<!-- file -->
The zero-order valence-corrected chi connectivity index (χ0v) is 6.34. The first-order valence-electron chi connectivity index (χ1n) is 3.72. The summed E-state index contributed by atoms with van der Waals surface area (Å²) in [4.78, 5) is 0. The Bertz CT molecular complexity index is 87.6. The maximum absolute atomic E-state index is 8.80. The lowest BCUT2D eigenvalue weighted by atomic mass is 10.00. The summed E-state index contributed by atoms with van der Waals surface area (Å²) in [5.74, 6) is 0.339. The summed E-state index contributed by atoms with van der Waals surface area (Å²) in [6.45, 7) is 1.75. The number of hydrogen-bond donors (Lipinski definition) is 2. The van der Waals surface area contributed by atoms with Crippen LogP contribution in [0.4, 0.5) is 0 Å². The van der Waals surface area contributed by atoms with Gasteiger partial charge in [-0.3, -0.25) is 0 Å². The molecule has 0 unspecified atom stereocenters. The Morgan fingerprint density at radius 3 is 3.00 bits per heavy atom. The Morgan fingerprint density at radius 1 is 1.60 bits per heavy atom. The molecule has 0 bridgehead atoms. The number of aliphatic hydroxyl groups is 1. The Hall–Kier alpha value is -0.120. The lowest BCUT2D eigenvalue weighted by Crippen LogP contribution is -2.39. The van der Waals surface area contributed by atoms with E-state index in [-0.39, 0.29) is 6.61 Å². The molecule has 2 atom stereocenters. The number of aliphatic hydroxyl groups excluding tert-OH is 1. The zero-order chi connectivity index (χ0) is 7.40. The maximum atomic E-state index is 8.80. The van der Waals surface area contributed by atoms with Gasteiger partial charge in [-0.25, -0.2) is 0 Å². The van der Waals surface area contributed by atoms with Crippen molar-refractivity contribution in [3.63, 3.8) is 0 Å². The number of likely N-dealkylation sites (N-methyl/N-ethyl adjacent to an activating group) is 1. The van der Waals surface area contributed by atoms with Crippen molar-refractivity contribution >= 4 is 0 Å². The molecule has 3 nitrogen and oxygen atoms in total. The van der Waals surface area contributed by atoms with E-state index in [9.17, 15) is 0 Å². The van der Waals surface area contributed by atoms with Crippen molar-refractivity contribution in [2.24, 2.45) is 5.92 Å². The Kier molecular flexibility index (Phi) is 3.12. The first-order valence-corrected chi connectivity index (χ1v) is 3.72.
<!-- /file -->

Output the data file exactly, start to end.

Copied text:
The zero-order valence-corrected chi connectivity index (χ0v) is 6.34. The first-order valence-electron chi connectivity index (χ1n) is 3.72. The summed E-state index contributed by atoms with van der Waals surface area (Å²) in [4.78, 5) is 0. The Bertz CT molecular complexity index is 87.6. The maximum absolute atomic E-state index is 8.80. The lowest BCUT2D eigenvalue weighted by atomic mass is 10.00. The summed E-state index contributed by atoms with van der Waals surface area (Å²) in [5.74, 6) is 0.339. The summed E-state index contributed by atoms with van der Waals surface area (Å²) in [6.45, 7) is 1.75. The number of hydrogen-bond donors (Lipinski definition) is 2. The van der Waals surface area contributed by atoms with Crippen LogP contribution in [0.4, 0.5) is 0 Å². The van der Waals surface area contributed by atoms with Gasteiger partial charge in [-0.3, -0.25) is 0 Å². The molecule has 0 unspecified atom stereocenters. The Morgan fingerprint density at radius 3 is 3.00 bits per heavy atom. The Morgan fingerprint density at radius 1 is 1.60 bits per heavy atom. The molecule has 0 bridgehead atoms. The number of aliphatic hydroxyl groups is 1. The Hall–Kier alpha value is -0.120. The lowest BCUT2D eigenvalue weighted by Crippen LogP contribution is -2.39. The van der Waals surface area contributed by atoms with E-state index in [-0.39, 0.29) is 6.61 Å². The molecule has 2 atom stereocenters. The number of aliphatic hydroxyl groups excluding tert-OH is 1. The zero-order chi connectivity index (χ0) is 7.40. The maximum atomic E-state index is 8.80. The van der Waals surface area contributed by atoms with Gasteiger partial charge in [-0.25, -0.2) is 0 Å². The van der Waals surface area contributed by atoms with Crippen molar-refractivity contribution in [3.63, 3.8) is 0 Å². The number of likely N-dealkylation sites (N-methyl/N-ethyl adjacent to an activating group) is 1. The van der Waals surface area contributed by atoms with Crippen molar-refractivity contribution >= 4 is 0 Å². The molecule has 3 nitrogen and oxygen atoms in total. The van der Waals surface area contributed by atoms with E-state index in [9.17, 15) is 0 Å². The van der Waals surface area contributed by atoms with Crippen molar-refractivity contribution in [2.24, 2.45) is 5.92 Å². The Kier molecular flexibility index (Phi) is 3.12. The first-order valence-corrected chi connectivity index (χ1v) is 3.72.